Any health care provider may testify as an expert in any action if he: (1) Is a "similar health care provider" pursuant to subsection (b) or (c) of this section; or (2) is not a similar health care provider pursuant to subsection (b) or (c) of this section but, to the satisfaction of the court, possesses sufficient training, experience and knowledge as a result of practice or teaching in a related field of medicine, so as to be able to provide such expert testimony as to the prevailing professional standard of care in a given field of medicine. Such training, experience or knowledge shall be as a result of the active involvement in the practice or teaching of medicine within the five-year period before the incident giving rise to the claim. (Emphasis supplied)
Kocian Law Group has in-depth experience handling medical malpractice cases. When faced with the consequences of medical malpractice, including pain and suffering, medical bills, lost earnings and other damages, you need a law firm that knows how to provide you with the best representation possible.
The process of investigation claims of Medical Malpractice
There is a three step process to investigating whether or not you have been the victim of medical malpractice:
- The first step in the evaluation process is the obtaining of all available medical records. This is an important task. By reviewing your entire medical history we can learn the same information that your treating physician knew, or should have known, while you were receiving care and treatment. Also, medical history is a key component to the evaluation of these cases.
- The next step in investigating a claim for medical malpractice is a careful analysis of the medical information. Lining up your treatment chronologically is important to fully understanding your medical condition. Research through textbooks, learned treatises and by our firm’s experience is another key component to the evaluation of a potential medical malpractice claim. What usually starts off as an “ocean of information” in a medical malpractice case usually boils down to “a drop of water.”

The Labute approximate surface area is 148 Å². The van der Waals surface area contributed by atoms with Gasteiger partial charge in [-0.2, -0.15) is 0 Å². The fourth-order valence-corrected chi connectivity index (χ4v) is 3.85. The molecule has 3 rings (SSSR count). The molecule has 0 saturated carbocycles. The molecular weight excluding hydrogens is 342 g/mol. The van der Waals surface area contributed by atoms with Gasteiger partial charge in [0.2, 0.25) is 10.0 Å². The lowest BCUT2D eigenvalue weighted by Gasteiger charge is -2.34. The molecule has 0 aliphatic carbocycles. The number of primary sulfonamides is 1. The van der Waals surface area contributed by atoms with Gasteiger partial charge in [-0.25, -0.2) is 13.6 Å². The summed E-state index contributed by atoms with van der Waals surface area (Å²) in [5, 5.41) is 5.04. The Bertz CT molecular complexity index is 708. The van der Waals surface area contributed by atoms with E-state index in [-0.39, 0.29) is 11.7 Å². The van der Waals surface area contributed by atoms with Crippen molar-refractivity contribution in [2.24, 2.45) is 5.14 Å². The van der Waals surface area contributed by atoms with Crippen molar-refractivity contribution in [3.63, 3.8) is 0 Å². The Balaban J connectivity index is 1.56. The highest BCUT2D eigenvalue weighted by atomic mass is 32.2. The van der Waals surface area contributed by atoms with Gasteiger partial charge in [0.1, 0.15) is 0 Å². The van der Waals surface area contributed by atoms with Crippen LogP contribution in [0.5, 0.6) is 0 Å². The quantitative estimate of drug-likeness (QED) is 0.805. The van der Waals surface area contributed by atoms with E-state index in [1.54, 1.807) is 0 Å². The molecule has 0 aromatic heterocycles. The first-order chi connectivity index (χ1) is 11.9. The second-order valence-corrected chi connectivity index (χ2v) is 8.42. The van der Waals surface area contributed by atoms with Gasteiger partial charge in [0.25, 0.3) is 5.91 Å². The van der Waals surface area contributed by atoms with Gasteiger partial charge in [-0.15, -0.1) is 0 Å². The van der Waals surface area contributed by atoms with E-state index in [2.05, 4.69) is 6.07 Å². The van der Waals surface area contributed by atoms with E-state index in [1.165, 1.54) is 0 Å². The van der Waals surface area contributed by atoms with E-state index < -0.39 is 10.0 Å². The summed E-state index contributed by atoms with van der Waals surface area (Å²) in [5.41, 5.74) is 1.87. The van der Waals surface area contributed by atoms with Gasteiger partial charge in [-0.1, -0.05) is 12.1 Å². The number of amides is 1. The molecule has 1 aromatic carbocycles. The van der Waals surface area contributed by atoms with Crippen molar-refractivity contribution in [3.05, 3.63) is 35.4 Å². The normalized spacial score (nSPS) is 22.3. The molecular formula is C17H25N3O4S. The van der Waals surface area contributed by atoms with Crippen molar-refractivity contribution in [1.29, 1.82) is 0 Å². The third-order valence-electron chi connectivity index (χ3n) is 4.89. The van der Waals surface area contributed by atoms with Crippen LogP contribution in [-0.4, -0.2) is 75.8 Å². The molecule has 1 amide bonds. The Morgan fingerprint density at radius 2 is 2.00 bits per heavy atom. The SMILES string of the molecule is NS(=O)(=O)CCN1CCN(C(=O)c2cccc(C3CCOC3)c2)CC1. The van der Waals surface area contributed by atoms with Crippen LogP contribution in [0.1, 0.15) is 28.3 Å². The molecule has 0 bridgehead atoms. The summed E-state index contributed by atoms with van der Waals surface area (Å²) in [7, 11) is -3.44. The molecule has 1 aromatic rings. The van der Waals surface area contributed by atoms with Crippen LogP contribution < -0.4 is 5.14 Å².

- The final step in the process is to have your case reviewed by a similar health care provider. Since Connecticut law requires that a similar health care provider provide their opinion as to whether or not a medical doctor deviated from accepted standards of practice, it is required that a similar health care provider express their opinion. This helps our firm determine if the standard of care has been breached.
When reviewing medical malpractice matters Kocian Law Group spares no expense to properly present your case. Our firm will hire the experts necessary to properly present your claim, obtain the records required to advance your cause and meticulously prepare the case. We are experienced in handling more complex claims for which we have prepared “Day in the Life” video presentations to memorialize our client’s injuries and obtain the maximum compensation for their damages.
Kocian Law Group represents clients for a wide range of medical malpractice matters including:
- Anesthesia Errors
- Birth Injuries: Erb’s Palsy
- Risk Factors and Prevention Measures
- Proving Birth Injury Claims
- Birth Injuries: Forceps Delivery
- Birth Injuries: Cerebral Palsy
- Cancer Cases
- Emergency Room Negligence
- Glaucoma (Failure to Diagnose)
- Heart Attack (MI) Misdiagnosis
- Hospital Acquired Infections
- Injuries to Women
- Lack of Informed Consent
- Medication Errors
- Negligent Medical Treatment
- Nursing Home Claims
- Other Injuries to Children
- Pre and Post-Operative Surgical Errors
- Psychiatric Malpractice
- Pulmonary Embolism
- Radiological Misdiagnosis
- Stroke Misdiagnosis
- Surgical Errors
- Wrongful Death
CONTACT OUR MEDICAL MALPRACTICE ATTORNEYS
Kocian Law Group makes it easy to get in touch with us. You can contact our medical malpractice attorneys online, or by calling 1-860-730-6100.